Tuesday, January 24, 2012

We're Not Out Of Farm Fresh Summer Catchup Yet!

Ah yes, summer, and the living was easy. So I have some more random summer pictures from the farm to show you. Most of these are from late July through August. 

My view down the walkway toward the garden, first thing in the morning. It rained overnight.

We had a family of crows that came visiting at some point every day. They were noisy but fun to watch. No problems with them in the garden, they seemed to be most interested in hunting grasshoppers in the field.

My sitting area for midday reading and studying. That white lilac gives ample shade. My little companion dog Ariel often joined me on the glider bench.

I am fascinated with the sky here, because you can see so much of it. At my other house, the lot has a lot of big trees with a thick canopy of leaves.

On a nice summer day, we all feel like singing.

That line of white pines along the highway does screen out a lot of road noise. I'm told they were all dug up as seedlings on the hill above my pond.

Wildflowers are the star of the summer meadows and hedgerows. This is Bladder Campion. It has a pale pink tint.

The garden was well grown by then, even for having been put in late. Not much for weeds inside, but the edges were hard to keep up with. We used a lot of mulch, all grass clipping cut in the fields around the house.

Some Lantana and Million Bells I was late getting in. Surprisingly the Lantana did better sitting in the pots in the shade than it did in a flower box in full sun. I still have one of the Million Bells alive in its flower box along with a dragon wing begonia that is in bloom. They are in the dining room not far from my computer desk.

House sparrows are supposed to be nuisance birds and they are aggressive and quarrelsome. But I find them fun to watch because they are always doing something. They love the mixed seed in the feeder.

A good portion of the field around the garden. The pond is off to the right, buried in the brush. I spend a lot of time walking the perimeter with the dog. I guess you could say that this summer, I was outstanding in my field...

Common grackles. You see them fairly often here. They are a bird of the open land.

The summer squashes to the front right did very well, producing over a long season. The winter squash and pumpkins in the back to the right did too. The melons in the middle produced OK, but had no flavor. It was a rainy August.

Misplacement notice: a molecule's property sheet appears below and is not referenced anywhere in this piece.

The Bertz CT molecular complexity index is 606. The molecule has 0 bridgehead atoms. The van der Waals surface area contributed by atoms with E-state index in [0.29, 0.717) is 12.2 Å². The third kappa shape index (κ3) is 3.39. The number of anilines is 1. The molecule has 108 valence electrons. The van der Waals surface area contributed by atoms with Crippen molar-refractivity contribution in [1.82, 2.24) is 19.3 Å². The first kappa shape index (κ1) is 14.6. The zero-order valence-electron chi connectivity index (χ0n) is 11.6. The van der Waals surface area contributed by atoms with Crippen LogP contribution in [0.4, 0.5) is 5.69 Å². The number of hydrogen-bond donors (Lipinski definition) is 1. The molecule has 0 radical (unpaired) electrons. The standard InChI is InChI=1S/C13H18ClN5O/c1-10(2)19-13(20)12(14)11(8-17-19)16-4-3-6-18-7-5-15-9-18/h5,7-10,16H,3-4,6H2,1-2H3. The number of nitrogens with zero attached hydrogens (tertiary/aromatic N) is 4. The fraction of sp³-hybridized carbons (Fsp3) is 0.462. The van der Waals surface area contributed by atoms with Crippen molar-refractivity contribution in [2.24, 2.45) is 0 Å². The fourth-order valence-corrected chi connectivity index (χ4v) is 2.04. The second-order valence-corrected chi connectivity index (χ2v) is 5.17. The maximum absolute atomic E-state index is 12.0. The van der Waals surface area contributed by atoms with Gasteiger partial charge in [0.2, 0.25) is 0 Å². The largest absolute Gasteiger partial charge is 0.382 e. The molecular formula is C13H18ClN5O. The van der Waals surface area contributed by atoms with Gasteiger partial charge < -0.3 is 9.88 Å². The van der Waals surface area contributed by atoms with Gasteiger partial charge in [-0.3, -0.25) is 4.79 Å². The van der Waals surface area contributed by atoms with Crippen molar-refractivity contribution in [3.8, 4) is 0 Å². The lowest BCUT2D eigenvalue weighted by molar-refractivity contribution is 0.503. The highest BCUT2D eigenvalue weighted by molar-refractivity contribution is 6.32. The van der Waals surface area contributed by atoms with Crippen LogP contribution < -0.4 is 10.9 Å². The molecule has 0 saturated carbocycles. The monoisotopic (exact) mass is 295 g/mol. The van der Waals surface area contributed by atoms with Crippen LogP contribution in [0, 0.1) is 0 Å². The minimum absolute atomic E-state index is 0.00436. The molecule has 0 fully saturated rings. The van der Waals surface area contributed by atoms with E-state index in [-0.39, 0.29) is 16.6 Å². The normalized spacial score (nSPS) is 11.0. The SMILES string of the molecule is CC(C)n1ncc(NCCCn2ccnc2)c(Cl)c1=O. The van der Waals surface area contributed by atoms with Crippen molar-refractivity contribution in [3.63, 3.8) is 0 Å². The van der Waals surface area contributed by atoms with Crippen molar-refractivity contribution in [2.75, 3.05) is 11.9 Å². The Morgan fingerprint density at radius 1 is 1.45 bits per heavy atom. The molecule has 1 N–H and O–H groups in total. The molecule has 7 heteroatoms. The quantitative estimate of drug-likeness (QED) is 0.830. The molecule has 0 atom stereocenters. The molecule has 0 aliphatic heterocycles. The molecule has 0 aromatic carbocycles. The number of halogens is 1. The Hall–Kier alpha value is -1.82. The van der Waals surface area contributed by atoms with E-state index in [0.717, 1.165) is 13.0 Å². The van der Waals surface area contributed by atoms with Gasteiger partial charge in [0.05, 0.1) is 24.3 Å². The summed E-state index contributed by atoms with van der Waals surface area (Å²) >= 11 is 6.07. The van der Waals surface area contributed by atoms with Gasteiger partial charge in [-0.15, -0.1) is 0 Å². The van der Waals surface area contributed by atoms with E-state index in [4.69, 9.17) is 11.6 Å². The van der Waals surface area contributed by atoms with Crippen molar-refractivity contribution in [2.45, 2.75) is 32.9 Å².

The pepper plants are looking ragged, losing their lower leaves to some disease. The bell peppers never did well, nor did the frying peppers or eggplant. Only the hot peppers and some yellow banana peppers at the far end produce much of anything. You win some, you lose some.

The 19 tomato plants were late in ripening fruit and the blight disease killed them early, but they produced plenty and I was able to share. No complaints!

Our cucumber trellis decorated with a male goldfinch. The birds love these high perches in the garden where they can watch for insects and worms. We love to watch them dive in and catch bugs. We were overwhelmed with cucumbers and gave tons of them away.

A bunny on the move. They graze the field quite a bit but gave us very little problems in the garden, unlike the resident woodchuck...

A female house sparrow sitting on one of the tomato stakes.

I am told that a red tailed hawk nested up the hill from the pond. We saw them head up there quite often so that is likely the case. Love to watch them soaring—so graceful!

I think this little male house sparrow is keeping a weather eye on that hawk!

Synchronized feeding.

The tops of those pine trees are another favorite lookout perch.

Eat and poop, eat and poop... What a life!

My little wild corner by the door. No I did not plan that, it's a tough area to mow and the weed whacker was broken. Late summer Queen Anne's Lace, brown seed heads of common dock, wild grasses, goldenrod budding up and in the far background, orange daylilies. Nature likes to plant Her own gardens.

Typical one bowl harvest. The tasty fruits of my labors. I only had two basil plants but they produced amazing amounts of fragrant leaves.

A male house sparrow in an autumn olive bush. That stuff grows wild all over this property and it is quite invasive. It has tons of fall berries that the birds love, so gets replanted prodigiously.

You can't get more peaceful than this.

Basking in those last golden rays, at the end of the day. Robins hunt from sunrise to sunset.

There must be one more bug in here somewhere! Poor little things, they work so hard to feed their ever-hungry brood.

Must be quite a life when you spend half your time expecting something to jump out of the bushes and try to eat you. And we humans think we have stress!

The shadows are long now, the sun is going down. Time to wrap it up. But there's always the possibility of that one last worm or beetle...

Plenty of sunshine still up here, and you can see all over the place. A male redwing blackbird showing off his luscious plumage.

Hey, what's he doing up there? A robin and three starlings.

Dusk finally falls and the sky begins to color up from the setting sun.

Sunsets are often magnificent here. As it sinks below the horizon, the sky glows around it. And you know what that means...


Catch you next time,


No comments: